Up next on the Our Two Bedroom Story tour is Shusei. Overall, I enjoyed his route. I found Shusei himself less compelling than Kaoru, but the story had much fewer “wait a minute” moments.
- The banter between the MC and Shusei can be adorable. They feel like friends before any romance starts.
- Shusei is kind and functional already. He doesn’t need the MC to fix him.
- The parents are mentioned throughout the story.
- The MC keeps describing Minato as secretly kind. He’s not. It feels like the MC wants to will him into being something more positive than objectively assessing his behavior.
- Every so often, two of the guys talk about the MC like she’s a thing. It doesn’t go on for long, but I wish the MC would point out that she was her own person who could make her own choices, thank you very much.
- The MC is harassed by an interviewee, and she returns to apologize to him. No…just no. Shusei tries to take the blame as well, saying he should have been there. The only person who does not take any responsibility is the harasser. You have got to be kidding.
Recommended to those looking for a sweet, angst-free story. Voltage’s Our Two Bedroom Story is available on iOS and Android.
If you’re looking for a general opinion on Speakeasy Tonight, here you go. This review focuses solely on Neil’s story. It may sound scattered because at the moment I’m spaced out on cold medicine.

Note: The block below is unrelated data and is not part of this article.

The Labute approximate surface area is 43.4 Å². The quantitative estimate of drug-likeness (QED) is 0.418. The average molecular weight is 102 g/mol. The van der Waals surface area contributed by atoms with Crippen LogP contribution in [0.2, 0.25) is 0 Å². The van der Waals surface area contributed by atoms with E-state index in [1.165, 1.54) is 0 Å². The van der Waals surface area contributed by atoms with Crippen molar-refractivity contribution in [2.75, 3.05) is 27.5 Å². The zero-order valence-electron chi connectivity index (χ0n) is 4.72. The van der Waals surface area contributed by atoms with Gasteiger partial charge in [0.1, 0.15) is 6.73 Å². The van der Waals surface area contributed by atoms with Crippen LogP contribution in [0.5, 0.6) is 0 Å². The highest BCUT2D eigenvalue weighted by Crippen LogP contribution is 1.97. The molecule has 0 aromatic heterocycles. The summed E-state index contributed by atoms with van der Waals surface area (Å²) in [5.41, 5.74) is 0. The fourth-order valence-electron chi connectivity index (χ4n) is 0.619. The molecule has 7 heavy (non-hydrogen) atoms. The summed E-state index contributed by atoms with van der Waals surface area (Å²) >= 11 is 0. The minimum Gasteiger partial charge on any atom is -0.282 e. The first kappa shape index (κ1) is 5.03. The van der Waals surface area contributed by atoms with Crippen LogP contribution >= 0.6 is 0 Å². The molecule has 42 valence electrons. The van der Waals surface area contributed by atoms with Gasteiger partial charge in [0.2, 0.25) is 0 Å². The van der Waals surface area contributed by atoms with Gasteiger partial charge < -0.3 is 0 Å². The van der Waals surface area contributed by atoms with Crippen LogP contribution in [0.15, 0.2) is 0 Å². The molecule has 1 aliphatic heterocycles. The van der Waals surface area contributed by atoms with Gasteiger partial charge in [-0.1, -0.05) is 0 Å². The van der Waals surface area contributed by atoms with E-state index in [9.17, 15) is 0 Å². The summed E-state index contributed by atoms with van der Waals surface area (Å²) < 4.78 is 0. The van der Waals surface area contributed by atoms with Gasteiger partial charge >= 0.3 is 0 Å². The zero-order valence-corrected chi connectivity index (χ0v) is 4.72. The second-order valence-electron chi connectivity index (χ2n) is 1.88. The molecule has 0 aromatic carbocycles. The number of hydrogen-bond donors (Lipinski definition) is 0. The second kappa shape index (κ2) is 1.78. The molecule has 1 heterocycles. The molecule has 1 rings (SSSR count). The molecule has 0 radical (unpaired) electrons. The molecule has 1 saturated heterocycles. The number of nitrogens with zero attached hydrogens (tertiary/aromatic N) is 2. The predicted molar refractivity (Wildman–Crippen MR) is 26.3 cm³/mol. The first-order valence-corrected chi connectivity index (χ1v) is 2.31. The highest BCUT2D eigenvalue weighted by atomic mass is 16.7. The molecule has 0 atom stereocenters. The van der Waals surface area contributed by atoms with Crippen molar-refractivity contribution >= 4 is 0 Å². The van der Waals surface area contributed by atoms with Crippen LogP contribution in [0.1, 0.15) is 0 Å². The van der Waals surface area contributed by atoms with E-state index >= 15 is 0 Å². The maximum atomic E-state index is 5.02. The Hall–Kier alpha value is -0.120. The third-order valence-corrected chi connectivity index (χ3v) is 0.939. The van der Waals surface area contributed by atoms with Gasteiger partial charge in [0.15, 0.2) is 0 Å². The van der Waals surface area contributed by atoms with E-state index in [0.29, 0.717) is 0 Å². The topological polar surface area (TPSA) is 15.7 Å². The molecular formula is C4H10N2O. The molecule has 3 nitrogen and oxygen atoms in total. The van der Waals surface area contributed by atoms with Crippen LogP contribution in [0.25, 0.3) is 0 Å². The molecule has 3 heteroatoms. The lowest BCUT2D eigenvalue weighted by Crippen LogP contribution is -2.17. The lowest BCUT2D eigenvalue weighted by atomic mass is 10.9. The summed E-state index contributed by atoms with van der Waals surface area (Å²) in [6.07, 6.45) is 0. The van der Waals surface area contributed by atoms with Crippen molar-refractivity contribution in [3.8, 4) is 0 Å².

The main character is the sharpest I’ve found in the past year. She knows how to handle people and business while still feeling like a twenty-something.
Thomas Joyner (the author) obviously knows his Bible references and philosophy. I grinned throughout the Plato discussion as the MC held her own and called him on his bull.
Joyner’s dialogue is funny. Some of the conversations sound like a screwball comedy; the temperance meetings in particular made me laugh.
The MC treats Neil as a person, not a project. I loathe stories where an individual has to be “fixed” by someone else. *cough* Kyosuke *unconvincing cough* Neil is both a doctor and a war veteran, but that’s not ALL he is.
The mystery plot kept me intrigued.
A couple of “wait-a-minute” moments. In the prologue, the MC tells Uncle Charlie and others that she graduated from secretarial school. One minute into Neil’s route he asks if she graduated, and she says “no.” In front of the same group. And no one calls her on it.
Neil also manages to be 30 on the character screen and then 32 in his story. Fixed in the most recent patch.
The story’s best ending has Neil much chattier about his past and the MC than in the regular ending. It didn’t break my suspension of disbelief, but the regular ending felt more in line with his behavior from the previous chapters.
Overall: Recommended. The main character alone makes it worth trying.
Voltage’s Speakeasy Tonight is available on iOS.